Yesterday, I was one of 18 people reading from the works of African-American authors as part of the 17th National African-American Read-In Chain. As I sat there listening to each person, it occurred to me that here was an example of the kind of artist-audience relationship I have been speaking about. We were in a meeting space that was comfortable, with a fire burning in the fireplace behind the speakers. There was a small spread of food provided that we all snacked from, and before the reading we talked together in small groups. The readings were inspiring, because each person chose a piece that meant something to them, and explained that connection. There were some harsh and ugly things read, things that made me, as a white person, feel uncomfortable in my skin. That was good. (Contrary to popular interpretation, I am not against feeling uncomfortable.) And there were some things that made my heart want to sing. That was good, too.
The thing that struck me, though, was that no matter how harsh the words were, the overall attitude was open, giving. The people had come to share something important to them, and those who were listening were open to hearing it. I could fully open my heart and listen to what was being said, because I didn't have to worry about being ambushed, objectified, and attacked. Those in the hall knew me, and respected my humanity. They weren't going to grab me by the scruff of the neck and yell in my face. Because it was a safe space, and I trusted those who were there, I could experience more powerfully the pain and the joys that were presented to me. I didn't have to be guarded, my defenses up. I knew the spirit in which the readings were offered. I could try to understand, rather than just react. Or duck.
Several of you have taken me to task for not talking about specific plays that are considered In-Yer-Face Theatre. I was not reacting to the plays themselves, but rather Sierz's theorizing of a new "style," in the same way that many, many critics responded to Martin Esslin's "creation" of the Theatre of the Absurd. When I read his website, I perceived a certain glee about the prospect of grabbing the audience by the scruff of the neck, forcing them to see things they didn't want to see, and invading their space. It is the nasty attitude that Sierz displays toward the audience that disturbs me, and that I have called adolescent.
I am not suggesting, when I condemn such an attitude, that artists and audiences come together to make cookies. I appreciate, for instance, the plays of Franz Xaver Kroetz. In his plays, "onstage, characters take showers, use the toilet, eat meals, wash dishes, shop, picnic, make love, work, and tell dirty jokes. Of this early work, his most successful play is probably Farmyard which tells the story of a love affair between a retarded teenage girl and a farm worker four times her age." But Kroetz, it seems to me, empathizes with his characters, and doesn't use them as projectiles to be hurled into the audience's face. The audience may be uncomfortable and disturbed, but I think it isn't the purpose of his writing but a side-effect. I might react to the work of Sarah Kane in the same way, I don't know -- I need to get a copy of her plays.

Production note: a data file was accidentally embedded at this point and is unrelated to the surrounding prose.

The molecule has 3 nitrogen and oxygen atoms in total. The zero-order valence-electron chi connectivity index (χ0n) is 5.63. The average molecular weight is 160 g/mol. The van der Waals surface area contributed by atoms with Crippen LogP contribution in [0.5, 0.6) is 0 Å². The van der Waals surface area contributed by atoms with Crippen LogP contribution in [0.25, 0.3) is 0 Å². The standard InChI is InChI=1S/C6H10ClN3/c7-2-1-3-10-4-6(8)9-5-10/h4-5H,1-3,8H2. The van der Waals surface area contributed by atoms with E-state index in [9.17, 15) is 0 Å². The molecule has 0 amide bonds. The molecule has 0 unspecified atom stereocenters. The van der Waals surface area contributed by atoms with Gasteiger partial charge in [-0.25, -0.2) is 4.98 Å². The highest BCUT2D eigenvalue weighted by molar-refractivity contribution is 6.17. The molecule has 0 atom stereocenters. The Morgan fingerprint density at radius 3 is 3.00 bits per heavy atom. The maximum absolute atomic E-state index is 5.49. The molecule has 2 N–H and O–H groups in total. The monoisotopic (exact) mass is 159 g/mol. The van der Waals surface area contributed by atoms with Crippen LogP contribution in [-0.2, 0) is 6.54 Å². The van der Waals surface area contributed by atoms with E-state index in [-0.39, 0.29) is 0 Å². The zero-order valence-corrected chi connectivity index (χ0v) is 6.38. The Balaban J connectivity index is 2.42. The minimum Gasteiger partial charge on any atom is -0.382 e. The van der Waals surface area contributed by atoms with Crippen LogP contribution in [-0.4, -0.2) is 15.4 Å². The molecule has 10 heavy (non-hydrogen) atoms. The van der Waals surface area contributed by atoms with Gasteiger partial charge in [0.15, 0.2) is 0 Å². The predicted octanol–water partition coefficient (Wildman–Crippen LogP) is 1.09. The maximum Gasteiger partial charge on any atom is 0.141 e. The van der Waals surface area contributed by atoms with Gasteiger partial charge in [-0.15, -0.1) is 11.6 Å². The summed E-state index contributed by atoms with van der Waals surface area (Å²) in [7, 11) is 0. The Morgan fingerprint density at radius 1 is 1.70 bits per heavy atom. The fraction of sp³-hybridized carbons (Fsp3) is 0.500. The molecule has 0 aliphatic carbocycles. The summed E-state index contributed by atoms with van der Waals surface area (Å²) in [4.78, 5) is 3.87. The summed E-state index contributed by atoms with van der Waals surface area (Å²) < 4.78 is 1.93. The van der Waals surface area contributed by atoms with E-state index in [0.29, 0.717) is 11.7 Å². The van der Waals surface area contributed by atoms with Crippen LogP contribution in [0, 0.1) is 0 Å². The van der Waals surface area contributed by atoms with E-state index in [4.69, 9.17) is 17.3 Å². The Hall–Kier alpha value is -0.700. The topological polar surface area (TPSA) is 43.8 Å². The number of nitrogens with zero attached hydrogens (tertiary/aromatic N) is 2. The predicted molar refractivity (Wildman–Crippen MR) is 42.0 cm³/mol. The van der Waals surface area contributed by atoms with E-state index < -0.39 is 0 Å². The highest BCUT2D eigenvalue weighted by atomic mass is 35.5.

Sierz, unlike Kroetz (and perhaps Kane), seems to get off on transgression as an end in itself. His writing on the website, it seems to me, has the excited quality of someone who has just set a bag oif shit on fire on his hated teacher's doorstep. Your mileage may differ, but that's what I felt when I read the website.
Rousseau, in Emile (I think), wrote when talking about educating a young person: "Let him see, let him feel the human calamities. Unsettle and frighten his imagination with the perils by which every human being is constantly surrounded. Let him see around him all these abysses, and hearing you describe the, hold on to you for fear of falling into them." [ital mine.] My sense was that Siertz would not only show the audience the abysses, but throw them into it to boot!
Matha Nussbaum, in her marvelous book Cultivating Humanity: A Classical Defense of Reform in Liberal Education, writes with approval about Wayne Booth's book The Company We Keep: An Ethics of Fiction. She writes: "Booth proposes a valuable metaphor for the interaction of reader with a literary work. A literary work, he writes, is, during the time one reads it, a friend with whom one has chosen to spend one's time. The question now is, what does this friendship do to my mind? What does this new friend ask me to notice, to desire, to care about? How does he or she invite me to view my fellow human beings? Some novels, he argues, promote a cheap cynicism about human beings and lead us to see our fellow citizens with disdain. Some lead us to cultivate cheap sensationalistic forms of pleasure and excitement that debase human dignity. Others, by contrast, show what might be called respect before a soul -- in the way the text itself depicts the variety of human goals and motives, and also, it may be, in the interaction among the characters it displays."
What I call for is the artist to respect the soul of his friend, the theatre spectator, and to avoid creating art that debases human dignity and promotes a cheap cynicism, both on and off the stage. My anger toward Siertz, admittedly a bit extreme, was based in a sense that he didn't respect the soul of the spectator, only the soul of the artist.